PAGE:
Bordered pits are present in both hardwoods and softwoods (Choat et al. 2008; McElrone et al. 2013). As per Brännvall (2017), the bordered pits are distributed in pairs, such that one pit in one tracheid is connected to a pit opening in an adjacent tracheid.

Water flow problems in standing trees

Figure 4: Water flow through unaspirated- and aspirated bordered pits

Water flows easily through all the conduits (i.e., vessels, tracheids) when they are clean. However, water transport can be disrupted by different factors, such as pathogenic organisms and/or their by-products, gums, tyloses, a gas bubble and aspirated bordered pits, among other things (McElrone et al. 2013). The same factors can obstruct the passage of the cooking chemicals to all parts of the wood chips with special emphasis to their centres. Special attention should be given to the effect of aspirated bordered pits. See Figure 4.

Impregnation of wood chips
Impregnation is a term that describes a combination of penetration and diffusion of cooking chemicals into the wood chips. While the penetration is a function of a gradient pressure inside the digester, the diffusion is a function of a gradient concentration of the active chemicals. High chip moisture can be detrimental to im¬pregnation. If there is a large relative amount of liquid in the chips, there is no room for the penetration of the cooking liquor and all impregnation must be done by diffusion (Corriveau 1982, Brännvall 2017).

Wood chips must be significantly impregnated with cooking liquors when the delignification reactions start at high temperatures to avoid inhomogeneous delignification of wood chip cores. Inadequate delignified chip cores are called shives or rejects (Brännvall 2017).

As per Brännvall and Kulander (2019), impregnating wood chips with high EA concentration decreases the risk of alkali depletion during the impregnation stage.

Sapwood versus heartwood – Whole log versus sawmill wood chips
The sawmill residue wood chips come from the outside of the logs – known as the sapwood which is characterized by having fibres with higher moisture content, more living cells, less lignin, lower density, less wood extractives and are less acidic than the heartwood. Heartwood is darker in colour than sapwood because of the deposition of organic material. The fibres coming from the sapwood are easier to cook than the heartwood.

There is a lower penetration of the heartwood compared with the sapwood due to more aspirated pits in the heartwood (Siau, J.F. 1971).

Figure 5: Cross-section of a tree stem and its property gradients

When using whole logs, the wood chips are originated from both the sapwood and the heartwood. Some characteristics of the fibres from the heartwood are the opposite as those in the sapwood. A cross-section of a tree stem from the periphery towards the centre of the stem (i.e., pith), reveals that physical and chemical changes are gradual, and that the outer and inner annual rings are the extremes. Therefore, when pulping a whole log, one must consider its wide range of wood densities, pH, lignin contents, moisture contents and so on (Quinde 2020). See Figure 5.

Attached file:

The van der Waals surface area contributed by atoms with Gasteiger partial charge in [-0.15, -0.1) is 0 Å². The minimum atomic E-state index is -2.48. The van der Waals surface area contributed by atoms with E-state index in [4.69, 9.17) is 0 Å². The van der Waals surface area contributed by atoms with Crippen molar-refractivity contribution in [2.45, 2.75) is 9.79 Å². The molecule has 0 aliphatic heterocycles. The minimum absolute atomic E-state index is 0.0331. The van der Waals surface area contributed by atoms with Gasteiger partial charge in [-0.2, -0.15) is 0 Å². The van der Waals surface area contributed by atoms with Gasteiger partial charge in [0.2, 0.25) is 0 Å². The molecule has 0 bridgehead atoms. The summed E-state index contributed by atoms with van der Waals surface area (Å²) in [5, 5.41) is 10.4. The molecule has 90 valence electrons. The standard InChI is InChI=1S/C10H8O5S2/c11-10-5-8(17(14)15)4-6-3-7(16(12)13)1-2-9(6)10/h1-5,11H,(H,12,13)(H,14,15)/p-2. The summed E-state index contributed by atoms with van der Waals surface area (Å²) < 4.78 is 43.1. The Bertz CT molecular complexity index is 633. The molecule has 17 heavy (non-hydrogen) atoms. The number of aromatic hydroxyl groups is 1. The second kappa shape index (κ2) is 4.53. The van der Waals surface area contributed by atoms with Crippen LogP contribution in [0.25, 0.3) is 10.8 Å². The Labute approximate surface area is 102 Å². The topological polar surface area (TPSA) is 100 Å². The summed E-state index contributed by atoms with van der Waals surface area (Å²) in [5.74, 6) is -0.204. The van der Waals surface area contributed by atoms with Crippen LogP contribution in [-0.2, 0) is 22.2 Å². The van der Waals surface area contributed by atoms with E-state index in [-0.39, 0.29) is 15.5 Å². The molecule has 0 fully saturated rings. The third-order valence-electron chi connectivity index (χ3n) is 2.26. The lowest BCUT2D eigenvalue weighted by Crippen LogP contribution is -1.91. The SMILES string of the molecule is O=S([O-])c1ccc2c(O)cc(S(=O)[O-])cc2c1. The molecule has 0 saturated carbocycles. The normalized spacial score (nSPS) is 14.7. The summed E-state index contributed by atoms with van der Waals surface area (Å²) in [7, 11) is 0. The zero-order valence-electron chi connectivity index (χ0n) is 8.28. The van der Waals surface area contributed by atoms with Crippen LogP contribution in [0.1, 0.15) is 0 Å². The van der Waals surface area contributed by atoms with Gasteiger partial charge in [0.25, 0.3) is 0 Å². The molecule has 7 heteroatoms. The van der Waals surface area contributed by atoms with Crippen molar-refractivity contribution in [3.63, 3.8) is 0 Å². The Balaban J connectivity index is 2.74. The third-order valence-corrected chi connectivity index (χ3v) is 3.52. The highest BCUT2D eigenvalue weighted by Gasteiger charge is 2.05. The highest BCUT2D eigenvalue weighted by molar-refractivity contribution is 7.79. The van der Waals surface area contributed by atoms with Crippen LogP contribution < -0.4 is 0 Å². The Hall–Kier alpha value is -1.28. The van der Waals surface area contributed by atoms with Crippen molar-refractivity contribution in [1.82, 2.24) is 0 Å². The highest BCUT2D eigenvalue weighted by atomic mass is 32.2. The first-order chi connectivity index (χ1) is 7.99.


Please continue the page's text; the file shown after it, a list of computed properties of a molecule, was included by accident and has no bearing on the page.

Pulping green – fresh versus dry wood chips
Chemical pulping processes (i.e., kraft) of wood depends on the capability of the cooking liquor to flow through the wood. Besides the difficult penetration of cooking chemicals due to density, lignin contents, moisture content, etc, there is an important anatomical (i.e., bordered pits) factor to consider during kraft pulping operations.

Aspiration of bordered pits usually occurs when sapwood is transformed into heartwood or when wood dries. Aspirated bordered pits stop not only the entry of air and xylem sap into adjacent tracheids but also inhibit the flow of cooking chemicals during kraft pulping (Petty 1972, Josza 1983, Jansen and McAdam 2019). 

Cooking chemicals flow is usually greater in green (i.e., fresh) wood conditions than in its dried conditions. Green wood chips are easy to cook.

Some mills receive their green/fresh wood chips during the weekdays, pile them and use them in a short time period. However, their older (i.e., dried) wood chips are cooked during the weekend. The digester operator for the weekends will add 1.0-1.5 percent units of the normal EAW percentage used in the weekdays as he knows that the drier wood chips are difficult to cook.

Effect on effective alkali charge on wood (EAW percentage) and residual effective alkali (REA)
Most mills receive their wood chips from different suppliers with a wide range of wood chip moisture contents. When the mills use these wood chips without measuring (i.e., online) their moisture content, it is impossible to obtain the correct effective alkali charge (EAW percentage) per oven-dried wood or the corresponding appropriate residual effective alkalis. These incorrect alkali charges on a continuous digester result in a wide daily Kappa number range (i.e., 20-25 Kappa units). The final result would be a very high Kappa number variability due to inaccurate EAW percentage assuming all other variables are under control (i.e., wood chip size distribution, sulfidity, H-Factor, etc). 

Online control of the residual effective alkali at a few points to get a digester alkali profile at different locations in the digester (i.e., bottom circulation, blowline, etc) would help to remedy inaccurate EAW percentage calculations, to give smoother digester operations and to reduce the Kappa number variability, therefore reducing over-cooking or under-cooking (Quinde 2019).

Figure 6: Moisture Content Effect on Effective Alkali Change on Wood (EAW%)

The proper monitoring of the white liquor charges (i.e., concentration and flows), together with the moisture content, secure the appropriate effective alkali charge (EAW percentage) per oven-dried wood and consistent residual effective alkalis (See Figure 6). 

As per Chircoski et al. (2013), variations in wood chip moisture and dry bulk density can be attenuated by using a chip management system (CMS) that includes a chip moisture analyzer (CMA), chip weighing system (CWS), chip volumetric measurement (CVM) and chip sizing system (CSS).

The ideal control and monitoring of a continuous digester would include the above CMS; online monitoring of the quality and concentration of the white liquor; and online monitoring of the residual effective alkali at different locations in the digester.